I was off work on Friday, but we had a little lunch party at the site where I’ve been working for the past few months to celebrate some birthdays. Seven interpreters (Spanish, Portuguese, Arabic, Kurdish) and two supervisors. I made a recipe for couscous with spinach, nectarines and pistachios that I first made when I lived in Medellín. The palette for flavors and ingredients in Colombia is rather narrow and only slowly opening up to more international influences, so I remember being treated like a gourmet chef down there for cooking with unconventional (for Colombia) things like couscous and pistachios. Also, Dijon mustard. And omelets. And feta cheese. It was fun to have my dishes considered manna from the gods just because I’d add something “exotic” like cumin–you can only eat so much rice and beans.
While eating a second helping of the couscous, my Colombian coworker said, Como decimos en Colombia, ¡te fajaste! A compliment that at the same time teaches me a new word? The best. I told him it was a new word for me, but I didn’t want to be a nerd and dissect his compliment right there while we were all enjoying ourselves. Qué aguafiestas. So, I accepted it gracefully, and once I was home I was able to look it up and really savor it.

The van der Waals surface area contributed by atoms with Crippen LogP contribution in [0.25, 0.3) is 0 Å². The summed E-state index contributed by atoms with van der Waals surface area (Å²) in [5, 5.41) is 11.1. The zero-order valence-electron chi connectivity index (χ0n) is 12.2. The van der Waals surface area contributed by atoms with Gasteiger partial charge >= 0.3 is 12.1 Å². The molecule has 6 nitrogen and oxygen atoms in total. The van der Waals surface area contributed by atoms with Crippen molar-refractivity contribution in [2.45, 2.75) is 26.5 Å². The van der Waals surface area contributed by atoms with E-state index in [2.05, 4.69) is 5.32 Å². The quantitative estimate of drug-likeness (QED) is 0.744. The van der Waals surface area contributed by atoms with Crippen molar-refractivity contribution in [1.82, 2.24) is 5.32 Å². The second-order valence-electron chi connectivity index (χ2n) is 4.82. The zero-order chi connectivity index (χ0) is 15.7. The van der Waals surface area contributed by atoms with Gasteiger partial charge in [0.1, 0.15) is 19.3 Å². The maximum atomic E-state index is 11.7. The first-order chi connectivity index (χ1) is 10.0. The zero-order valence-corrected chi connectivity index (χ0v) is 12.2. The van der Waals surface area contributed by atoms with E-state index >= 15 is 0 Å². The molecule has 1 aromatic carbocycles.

Fajar means to wrap so as to hold something in, to swathe, to swaddle. A faja is usually a girdle or corset, and faja stores for women (and men!) are a very common sight in Colombia. A faja can also be a sash or belt. And in medicine, a brace. Faja can also be a skinny strip or band of something, and that’s where we get the word fajitas from– little strips of meat. OK, I knew all that. But what does fajarse mean in Colombia? Because I’m pretty sure my colleague wasn’t commending me for wearing a girdle like the scary ladies in the vintage ad below.
Nope–sure enough, it’s just as he said. In Colombia, fajarse = to do something successfully, to carry something off, to excel, to outdo yourself.
Julián se fajó anoche con semejante discurso.
Julián hit it out of the park last night with that speech of his.
Nathaly se fajó con esa tesis, cómo será, que hasta le ofrecieron beca para Harvard.
Nathaly aced her thesis, and get this: they even offered her a scholarship to Harvard.
Oye, te fajaste con este post, tanta razón. Felicitaciones.
Hey, you outdid yourself with this post. So many good points. Congrats.
Fajarse apparently has a few other meanings, many of them regional. Among other things, it can mean to fight, to work hard, to make out with someone and feel them up, to take the bull by the horns and face a difficult situation, and to tuck your shirt in. If you can keep all of these straight (I’ll do my best to try) and demonstrate your fajarse expertise in front of a Colombian, you’ll have no doubt more than earned their ¡te fajaste!
What’s your favorite colloquial or regional way to pay someone a compliment and give them a verbal high five? It’s an area in which I’d like to be a little more succinct, a little more snappy.